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Am J Infect Control. 2001 Jun;29(3):133-8.

Reduction in colonization and nosocomial infection by multiresistant bacteria in a neonatal unit after institution of educational measures and restriction in the use of cephalosporins.

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Neonatal Unit of the Pediatric Department, Faculty of Medical Sciences, State University of Campinas, São Paulo, Brazil.



Previous administration of third-generation cephalosporins predisposes to colonization and infections by multiresistant Enterobacter sp. The emergence of multiresistant bacteria infections in a neonatal unit during 1995, especially Enterobacter cloacae, stimulated this study.


To evaluate the efficacy of measures to control colonization and nosocomial infection by multiresistant bacteria in a neonatal unit.


A tertiary care university hospital.


This study was conducted from October 1995 through December 1999 in 4 phases: a cross-sectional study, a longitudinal study with intervention measures, monthly cross-sectional studies, and determination of nosocomial infections caused by multiresistant bacteria (oxacillin-resistant Staphylococcus aureus and gram-negative bacteria resistant to either aminoglycosides or third-generation cephalosporins). Specimens for surveillance culture were obtained through umbilical and rectal swabs, and tracheal aspirates from intubated babies. The intervention measures were as follows: (1) appropriated training of the whole health care team, emphasizing measures to reduce cross-colonization, and the importance of rational usage of antibiotics and (2) suppression of usage of third-generation cephalosporins. Risk factors were analyzed through univariate and multivariate logistic regression.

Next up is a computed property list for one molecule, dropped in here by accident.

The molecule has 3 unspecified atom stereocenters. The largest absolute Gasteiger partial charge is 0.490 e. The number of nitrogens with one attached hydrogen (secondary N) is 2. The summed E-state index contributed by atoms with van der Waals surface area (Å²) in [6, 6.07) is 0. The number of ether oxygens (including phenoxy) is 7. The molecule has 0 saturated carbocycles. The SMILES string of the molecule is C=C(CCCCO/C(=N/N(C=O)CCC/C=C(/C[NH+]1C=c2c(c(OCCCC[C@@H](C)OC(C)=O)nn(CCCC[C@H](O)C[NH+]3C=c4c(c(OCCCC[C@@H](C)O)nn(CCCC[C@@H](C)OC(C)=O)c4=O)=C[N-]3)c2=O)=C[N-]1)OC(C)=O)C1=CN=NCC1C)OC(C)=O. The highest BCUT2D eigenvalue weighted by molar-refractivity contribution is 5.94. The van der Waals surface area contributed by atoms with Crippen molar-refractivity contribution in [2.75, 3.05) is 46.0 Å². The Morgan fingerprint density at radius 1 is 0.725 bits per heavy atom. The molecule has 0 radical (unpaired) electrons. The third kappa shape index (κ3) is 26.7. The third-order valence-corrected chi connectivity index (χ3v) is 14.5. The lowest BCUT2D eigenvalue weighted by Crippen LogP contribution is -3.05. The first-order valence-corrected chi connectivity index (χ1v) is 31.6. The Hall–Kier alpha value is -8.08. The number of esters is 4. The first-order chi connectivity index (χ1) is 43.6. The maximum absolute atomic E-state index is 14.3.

In the first phase, 32% (10/31) of the patients were colonized by multiresistant bacteria (29% by multiresistant E cloacae ). In the second phase, 342 patients were evaluated; 33% of them were colonized by E cloacae, and a multiresistant strain was isolated in 10.8% (37/342) of the babies. A logistic regression model indicated parenteral nutrition and antibiotic usage as risk factors for colonization by multiresistant E cloacae. In the third phase, for 6 months, only 2 patients were colonized by multiresistant E cloacae. In the fourth phase, the analysis of bacterial resistance profile indicated a reduction of nosocomial infections due to multiresistant bacteria from 18 cases in 1995 to 2 cases per year until 1999.


These results have shown that the measures adopted were effective.

[Indexed for MEDLINE]

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